Column: Madoff would be proud of Marlins' tactics
If you think Bernie Madoff's ponzi scheme is the greatest fraud in the history of this country, you haven't been following the Florida - now Miami - Marlins.
The Marlins recently introduced their new name, uniforms, colors and logos. Next year, the team will play in a gleaming stadium currently under construction in downtown Miami that was principally funded on the backs of South Florida taxpayers. But beneath all the glitz and glamour, the new Marlins are just like the old Marlins: cheap, untrustworthy, duplicitous, and willing to say and do anything to keep their pockets full while they keep their hands in ours.
For the record, I support public financing of sports facilities, at least under some circumstances. After all, if taxpayers can fund the United States Postal Service's $5 billion loss last year - if you believe the hooey that the USPS is a private entity that doesn't rely on taxpayer support, consider yourself brainwashed - surely we can help fund a shiny new edifice for the enjoyment of sport.
New sports facilities can also spur ancillary development that leads to increased jobs, along with additional business and tax revenue (see Denver and San Diego). Unfortunately, public funding of sports facilities can also create a financial albatross that burdens taxpayers for decades (see the two new facilities in Cincinnati). Not surprisingly, the Marlins' new stadium falls in the latter category. Such deals are nothing more than legal fraud with taxpayers left to pay the cost of boondoggles while the owners of the franchises that play in those facilities laugh all the way to the bank.
Marlins' owner Jeffrey Loria, ably assisted in his hijack of taxpayers by his son-in-law, David Samson, cried poverty to convince politicians to pay for the majority of the cost of his team's new home. Not until Deadspin leaked the team's financials last year did the public and their MLB brethren realize the Marlins were the most profitable team in MLB, pocketing $37 million in 2008 and upwards of $90 million in the three years preceding approval of the stadium financing. All while playing in the worst facility in MLB, having the fewest revenue streams and the lowest attendance - if you count actual bodies in the park - of the remaining 29 teams. Loria's secret? Pocketing tens of millions of dollars per year in revenue sharing payments.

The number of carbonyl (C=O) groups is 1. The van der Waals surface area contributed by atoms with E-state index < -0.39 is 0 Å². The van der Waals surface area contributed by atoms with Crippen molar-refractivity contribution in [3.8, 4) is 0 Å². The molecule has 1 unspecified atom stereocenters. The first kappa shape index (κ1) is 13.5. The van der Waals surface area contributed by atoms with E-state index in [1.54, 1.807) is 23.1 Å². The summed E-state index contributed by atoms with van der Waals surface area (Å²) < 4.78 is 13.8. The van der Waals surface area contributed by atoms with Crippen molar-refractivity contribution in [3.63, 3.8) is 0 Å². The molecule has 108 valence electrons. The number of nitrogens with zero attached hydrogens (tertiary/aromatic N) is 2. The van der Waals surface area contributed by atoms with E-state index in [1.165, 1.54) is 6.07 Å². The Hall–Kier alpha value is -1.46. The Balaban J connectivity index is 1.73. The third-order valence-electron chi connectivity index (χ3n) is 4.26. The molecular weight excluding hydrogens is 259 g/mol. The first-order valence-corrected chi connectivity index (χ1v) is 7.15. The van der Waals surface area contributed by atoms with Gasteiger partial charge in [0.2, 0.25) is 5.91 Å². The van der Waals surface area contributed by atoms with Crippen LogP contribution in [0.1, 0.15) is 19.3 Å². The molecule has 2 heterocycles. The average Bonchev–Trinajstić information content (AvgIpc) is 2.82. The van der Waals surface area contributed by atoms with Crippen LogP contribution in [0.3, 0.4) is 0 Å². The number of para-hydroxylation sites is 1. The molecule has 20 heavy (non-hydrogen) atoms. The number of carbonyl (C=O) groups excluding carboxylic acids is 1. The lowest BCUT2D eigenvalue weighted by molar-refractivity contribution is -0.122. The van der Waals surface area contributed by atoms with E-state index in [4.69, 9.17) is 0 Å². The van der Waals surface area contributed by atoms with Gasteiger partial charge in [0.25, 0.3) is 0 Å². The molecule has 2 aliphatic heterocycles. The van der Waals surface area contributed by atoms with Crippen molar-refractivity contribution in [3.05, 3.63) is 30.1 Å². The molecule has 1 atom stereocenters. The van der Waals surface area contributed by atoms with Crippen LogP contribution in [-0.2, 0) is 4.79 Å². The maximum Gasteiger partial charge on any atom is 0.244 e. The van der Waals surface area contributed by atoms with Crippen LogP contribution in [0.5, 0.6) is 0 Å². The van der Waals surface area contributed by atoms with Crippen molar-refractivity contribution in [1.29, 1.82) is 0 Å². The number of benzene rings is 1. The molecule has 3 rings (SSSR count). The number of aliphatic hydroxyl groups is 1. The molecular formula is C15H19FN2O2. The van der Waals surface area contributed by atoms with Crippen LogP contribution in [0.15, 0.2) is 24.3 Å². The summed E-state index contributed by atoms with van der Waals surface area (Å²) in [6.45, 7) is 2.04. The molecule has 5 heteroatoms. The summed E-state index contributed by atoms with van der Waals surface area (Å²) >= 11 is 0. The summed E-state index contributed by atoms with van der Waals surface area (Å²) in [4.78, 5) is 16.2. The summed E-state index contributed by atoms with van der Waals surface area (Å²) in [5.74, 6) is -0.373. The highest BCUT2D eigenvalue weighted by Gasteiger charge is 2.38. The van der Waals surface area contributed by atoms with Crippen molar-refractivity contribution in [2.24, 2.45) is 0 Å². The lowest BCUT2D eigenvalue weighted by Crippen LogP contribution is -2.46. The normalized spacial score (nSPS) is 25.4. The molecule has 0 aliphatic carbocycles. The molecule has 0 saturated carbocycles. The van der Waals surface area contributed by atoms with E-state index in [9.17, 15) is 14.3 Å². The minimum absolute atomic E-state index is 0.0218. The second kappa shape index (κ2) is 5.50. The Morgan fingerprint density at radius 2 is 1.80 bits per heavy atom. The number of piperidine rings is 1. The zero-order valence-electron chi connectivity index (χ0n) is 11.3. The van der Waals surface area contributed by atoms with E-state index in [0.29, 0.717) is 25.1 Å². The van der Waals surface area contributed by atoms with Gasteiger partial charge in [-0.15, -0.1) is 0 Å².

Recently, as a further insult to taxpayers and the few fans in the Miami area that actually care about the team, Loria and Samson were making cooing noises to the biggest stars on the free agent market. The biggest, Albert Pujols, was wined and dined on a visit to South Florida and left the Sunshine State with an offer in hand. Two other prominent free agents, shortstop Jose Reyes and pitcher Mark Buehrle, were similarly entertained and also received contract offers.
In reality, the Marlins are engaging in nothing more than a charade designed to deceive fans into thinking the team might actually spend some of the additional revenue they are certain to generate next year in an attempt to field a competitive team. None of the offers were attractive to the players and didn't stand a chance of being accepted, a fact well known to Loria and Samson but, they hoped, not to optimistic and gullible fans that are currently being solicited for tickets and sponsorships.
While the Marlins are guaranteed to enjoy an initial bump in revenue from their new branding and facility, based on recent history - see the Pirates, Brewers, Padres, and Mets, among others - it will be short-lived. The combination of meddling ownership and poor baseball decisions are the bane of sports franchises, new stadium or old.
Furthermore, Major League Baseball in Florida is the equivalent of a bottomless pit. As long as the Yankees, Red Sox and other teams are forced to fork over some of their hard earned money, the Marlins and Tampa Bay Rays will survive. But they will never be profitable on their own. That won't prevent Loria from pocketing millions of dollars at the expense of both taxpayers and his fellow owners.
Don't be fooled, the new Marlins bear a striking resemblance to the old Marlins, except they are primed to make even more money than they previously did. Just don't expect them to spend it. Bernie Madoff must be jealous.
Jordan Kobritz is a former attorney, CPA, and Minor League Baseball team owner. He is an Assistant Professor of Sport Management and Sport Law at Eastern New Mexico University, teaches the Business of Sports at the University of Wyoming, and is a contributing author to the Business of Sports Network. Jordan can be reached at firstname.lastname@example.org.